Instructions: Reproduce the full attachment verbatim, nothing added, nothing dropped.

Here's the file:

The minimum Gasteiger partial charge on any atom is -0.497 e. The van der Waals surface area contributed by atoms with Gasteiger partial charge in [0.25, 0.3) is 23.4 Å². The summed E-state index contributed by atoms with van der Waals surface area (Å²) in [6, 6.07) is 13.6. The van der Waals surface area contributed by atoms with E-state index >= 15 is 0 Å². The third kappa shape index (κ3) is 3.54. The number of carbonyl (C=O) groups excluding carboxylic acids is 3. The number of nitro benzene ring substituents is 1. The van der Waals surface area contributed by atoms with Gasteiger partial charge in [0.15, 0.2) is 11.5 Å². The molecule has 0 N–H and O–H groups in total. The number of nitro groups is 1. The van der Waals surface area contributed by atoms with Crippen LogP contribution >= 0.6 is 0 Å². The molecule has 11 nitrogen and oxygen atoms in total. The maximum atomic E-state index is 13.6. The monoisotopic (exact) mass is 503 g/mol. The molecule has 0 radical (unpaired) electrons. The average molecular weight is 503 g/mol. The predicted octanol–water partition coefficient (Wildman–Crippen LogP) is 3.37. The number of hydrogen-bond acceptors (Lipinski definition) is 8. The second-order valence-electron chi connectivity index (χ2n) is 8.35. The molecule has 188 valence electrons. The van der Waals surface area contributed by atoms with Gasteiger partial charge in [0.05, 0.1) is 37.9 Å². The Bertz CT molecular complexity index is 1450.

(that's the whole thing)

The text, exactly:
The minimum Gasteiger partial charge on any atom is -0.497 e. The van der Waals surface area contributed by atoms with Gasteiger partial charge in [0.25, 0.3) is 23.4 Å². The summed E-state index contributed by atoms with van der Waals surface area (Å²) in [6, 6.07) is 13.6. The van der Waals surface area contributed by atoms with E-state index >= 15 is 0 Å². The third kappa shape index (κ3) is 3.54. The number of carbonyl (C=O) groups excluding carboxylic acids is 3. The number of nitro benzene ring substituents is 1. The van der Waals surface area contributed by atoms with Gasteiger partial charge in [0.15, 0.2) is 11.5 Å². The molecule has 0 N–H and O–H groups in total. The number of nitro groups is 1. The van der Waals surface area contributed by atoms with Crippen LogP contribution >= 0.6 is 0 Å². The molecule has 11 nitrogen and oxygen atoms in total. The maximum atomic E-state index is 13.6. The monoisotopic (exact) mass is 503 g/mol. The molecule has 0 radical (unpaired) electrons. The average molecular weight is 503 g/mol. The predicted octanol–water partition coefficient (Wildman–Crippen LogP) is 3.37. The number of hydrogen-bond acceptors (Lipinski definition) is 8. The second-order valence-electron chi connectivity index (χ2n) is 8.35. The molecule has 188 valence electrons. The van der Waals surface area contributed by atoms with Gasteiger partial charge in [0.05, 0.1) is 37.9 Å². The Bertz CT molecular complexity index is 1450.